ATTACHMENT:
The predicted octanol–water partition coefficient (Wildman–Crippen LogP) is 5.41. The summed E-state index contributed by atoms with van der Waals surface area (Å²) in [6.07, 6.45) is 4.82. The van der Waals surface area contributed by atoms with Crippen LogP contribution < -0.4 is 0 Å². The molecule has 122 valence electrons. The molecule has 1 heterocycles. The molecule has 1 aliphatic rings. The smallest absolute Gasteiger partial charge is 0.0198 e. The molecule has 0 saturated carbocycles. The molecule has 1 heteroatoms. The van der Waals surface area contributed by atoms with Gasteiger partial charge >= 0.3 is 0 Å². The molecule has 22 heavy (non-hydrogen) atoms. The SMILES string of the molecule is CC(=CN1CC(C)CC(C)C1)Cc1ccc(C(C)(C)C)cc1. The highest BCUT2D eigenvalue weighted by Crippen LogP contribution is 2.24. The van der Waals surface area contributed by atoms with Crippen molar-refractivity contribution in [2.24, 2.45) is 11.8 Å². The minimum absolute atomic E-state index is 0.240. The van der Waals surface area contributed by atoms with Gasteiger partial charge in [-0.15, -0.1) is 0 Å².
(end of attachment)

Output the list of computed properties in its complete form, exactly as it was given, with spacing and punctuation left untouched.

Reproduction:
The predicted octanol–water partition coefficient (Wildman–Crippen LogP) is 5.41. The summed E-state index contributed by atoms with van der Waals surface area (Å²) in [6.07, 6.45) is 4.82. The van der Waals surface area contributed by atoms with Crippen LogP contribution < -0.4 is 0 Å². The molecule has 122 valence electrons. The molecule has 1 heterocycles. The molecule has 1 aliphatic rings. The smallest absolute Gasteiger partial charge is 0.0198 e. The molecule has 0 saturated carbocycles. The molecule has 1 heteroatoms. The van der Waals surface area contributed by atoms with Gasteiger partial charge >= 0.3 is 0 Å². The molecule has 22 heavy (non-hydrogen) atoms. The SMILES string of the molecule is CC(=CN1CC(C)CC(C)C1)Cc1ccc(C(C)(C)C)cc1. The highest BCUT2D eigenvalue weighted by Crippen LogP contribution is 2.24. The van der Waals surface area contributed by atoms with Crippen molar-refractivity contribution in [2.24, 2.45) is 11.8 Å². The minimum absolute atomic E-state index is 0.240. The van der Waals surface area contributed by atoms with Gasteiger partial charge in [-0.15, -0.1) is 0 Å².